‘I see no reason why other organisations can’t work within the NHS, but why do they have to be profit making? Why can’t people be satisfied with a good salary and the satisfaction of doing a good thing?’ James Meek doesn’t live up to his name. His book, Private Island, is a tirade against the senseless privatisation of the last decades that has made monopolies of essential services. As Meek says ‘what is really being privatised is you, the people of Britain, packaged up and sold to foreign investors’.
Born in Dundee, Meek was back in Glasgow yesterday for Aye Write!’s preview day Write On! This was a day of engagement and debate in which commentators and experts discussed politics from the referendum to the psyche of politicians.
Meek is certainly political. His book focuses on what he terms ‘universal networks’, things like transport, health, electricity and the postal service, which society has decided everyone must have access to. But, as he sees it, the problem now is that the political right-wing are making it impossible for the less well off to afford these essentials. This is because privatisation is fundamentally a shift in taxation from the very rich to the poor, as the direct taxation goes down but the price to access a service goes up. Council taxes might be frozen in Scotland, for example, but the price of electricity and water (which are also, essentially, council taxes in Meek’s view) continue to rise.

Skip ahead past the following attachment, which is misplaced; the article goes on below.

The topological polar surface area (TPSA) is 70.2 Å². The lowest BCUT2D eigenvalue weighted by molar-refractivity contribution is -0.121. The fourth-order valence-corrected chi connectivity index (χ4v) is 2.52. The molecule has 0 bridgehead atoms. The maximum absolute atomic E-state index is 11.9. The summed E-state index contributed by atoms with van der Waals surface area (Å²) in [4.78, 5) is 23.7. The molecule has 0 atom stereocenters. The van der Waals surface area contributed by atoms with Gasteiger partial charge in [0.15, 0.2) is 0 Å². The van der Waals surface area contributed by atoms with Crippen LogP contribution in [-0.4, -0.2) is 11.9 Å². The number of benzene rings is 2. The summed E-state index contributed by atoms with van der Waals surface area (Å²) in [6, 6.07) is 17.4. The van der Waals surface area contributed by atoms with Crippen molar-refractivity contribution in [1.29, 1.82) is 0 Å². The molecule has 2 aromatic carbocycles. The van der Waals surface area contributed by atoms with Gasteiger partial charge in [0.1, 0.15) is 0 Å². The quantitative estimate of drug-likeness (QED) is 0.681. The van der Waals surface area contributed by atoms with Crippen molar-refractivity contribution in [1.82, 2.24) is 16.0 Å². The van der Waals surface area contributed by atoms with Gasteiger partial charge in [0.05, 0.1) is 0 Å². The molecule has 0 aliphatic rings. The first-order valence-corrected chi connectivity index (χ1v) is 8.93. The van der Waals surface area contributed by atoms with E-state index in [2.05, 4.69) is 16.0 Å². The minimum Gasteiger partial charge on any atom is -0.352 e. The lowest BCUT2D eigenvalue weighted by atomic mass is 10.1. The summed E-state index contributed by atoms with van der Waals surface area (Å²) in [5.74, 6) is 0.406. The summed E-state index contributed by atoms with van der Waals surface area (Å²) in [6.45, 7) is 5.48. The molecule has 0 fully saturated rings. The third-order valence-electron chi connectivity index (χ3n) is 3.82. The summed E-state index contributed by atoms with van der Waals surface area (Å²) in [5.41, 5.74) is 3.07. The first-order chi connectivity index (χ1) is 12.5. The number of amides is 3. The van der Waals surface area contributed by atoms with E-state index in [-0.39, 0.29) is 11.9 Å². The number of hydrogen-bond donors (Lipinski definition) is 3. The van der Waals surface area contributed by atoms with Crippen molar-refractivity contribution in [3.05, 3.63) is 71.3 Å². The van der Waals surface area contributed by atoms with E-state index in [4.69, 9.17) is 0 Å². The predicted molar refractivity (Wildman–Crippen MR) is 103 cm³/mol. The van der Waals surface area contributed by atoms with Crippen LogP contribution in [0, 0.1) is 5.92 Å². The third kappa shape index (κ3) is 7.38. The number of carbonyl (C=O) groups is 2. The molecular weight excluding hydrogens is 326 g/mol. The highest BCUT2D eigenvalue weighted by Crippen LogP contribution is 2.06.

But Meek is adamant that he is not anti-privatisation or pro-nationalisation. He is all too aware of the problems with nationalised industries, although he doesn’t go into this in detail in the book, including a lack of transparency and a disincentive to modernise. Yet he does not see these as the only two options, and that has often been the failing of privatisation processes. No other options were explored in the case of selling off council houses or the Royal Mail. Rhetorically, too, it was sold to the public as privatisation or bust.
Ironically, the aim of privatisation was to give people more choice, but it has not worked out that way. Meek predicts that in twenty years time there will be about 6 chains of hospitals, 6 brands of school academy, and 6 housing associations. It will be interesting to follow the emergence of a new universal network, broadband, over the next few years – how is it going to be paid for, and by whom?
Meek wants all universal networks to be not for profit. But he is sceptical about the political will and the will of the electorate to make this happen. So far, it hasn’t been described to people in a way that makes the sacrifice worth acting on, and it is clear that regulators can’t be relied upon to assess private companies: they are being ‘captured’.
In Scotland, Aberdeen-based FirstGroup will hand over ScotRail to Abellio on April 1, whose parent company is the Dutch national railway. The ferry company CalMac will soon face competition from Abellio’s frequent partner Serco for the West Coast contract. We may not often notice who is running these services as consumers, but the difference could be worth billions as the East Coast line showed. Will it ever change?